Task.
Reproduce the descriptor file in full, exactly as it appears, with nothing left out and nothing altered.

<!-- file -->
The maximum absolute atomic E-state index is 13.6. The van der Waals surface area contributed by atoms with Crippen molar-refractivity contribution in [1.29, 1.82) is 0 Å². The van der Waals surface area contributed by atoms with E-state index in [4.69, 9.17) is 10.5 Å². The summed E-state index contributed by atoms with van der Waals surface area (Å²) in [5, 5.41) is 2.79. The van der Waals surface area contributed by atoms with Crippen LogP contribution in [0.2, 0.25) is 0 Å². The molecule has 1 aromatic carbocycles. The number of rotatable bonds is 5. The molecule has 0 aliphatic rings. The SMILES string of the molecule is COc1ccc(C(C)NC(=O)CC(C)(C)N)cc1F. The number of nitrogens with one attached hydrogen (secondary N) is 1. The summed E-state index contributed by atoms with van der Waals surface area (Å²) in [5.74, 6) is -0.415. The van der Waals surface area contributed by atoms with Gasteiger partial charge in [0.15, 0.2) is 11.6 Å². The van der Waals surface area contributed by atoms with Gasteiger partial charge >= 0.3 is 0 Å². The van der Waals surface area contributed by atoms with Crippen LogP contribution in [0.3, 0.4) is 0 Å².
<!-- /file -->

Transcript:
The maximum absolute atomic E-state index is 13.6. The van der Waals surface area contributed by atoms with Crippen molar-refractivity contribution in [1.29, 1.82) is 0 Å². The van der Waals surface area contributed by atoms with E-state index in [4.69, 9.17) is 10.5 Å². The summed E-state index contributed by atoms with van der Waals surface area (Å²) in [5, 5.41) is 2.79. The van der Waals surface area contributed by atoms with Crippen LogP contribution in [0.2, 0.25) is 0 Å². The molecule has 1 aromatic carbocycles. The number of rotatable bonds is 5. The molecule has 0 aliphatic rings. The SMILES string of the molecule is COc1ccc(C(C)NC(=O)CC(C)(C)N)cc1F. The number of nitrogens with one attached hydrogen (secondary N) is 1. The summed E-state index contributed by atoms with van der Waals surface area (Å²) in [5.74, 6) is -0.415. The van der Waals surface area contributed by atoms with Gasteiger partial charge in [0.15, 0.2) is 11.6 Å². The van der Waals surface area contributed by atoms with Gasteiger partial charge >= 0.3 is 0 Å². The van der Waals surface area contributed by atoms with Crippen LogP contribution in [0.3, 0.4) is 0 Å².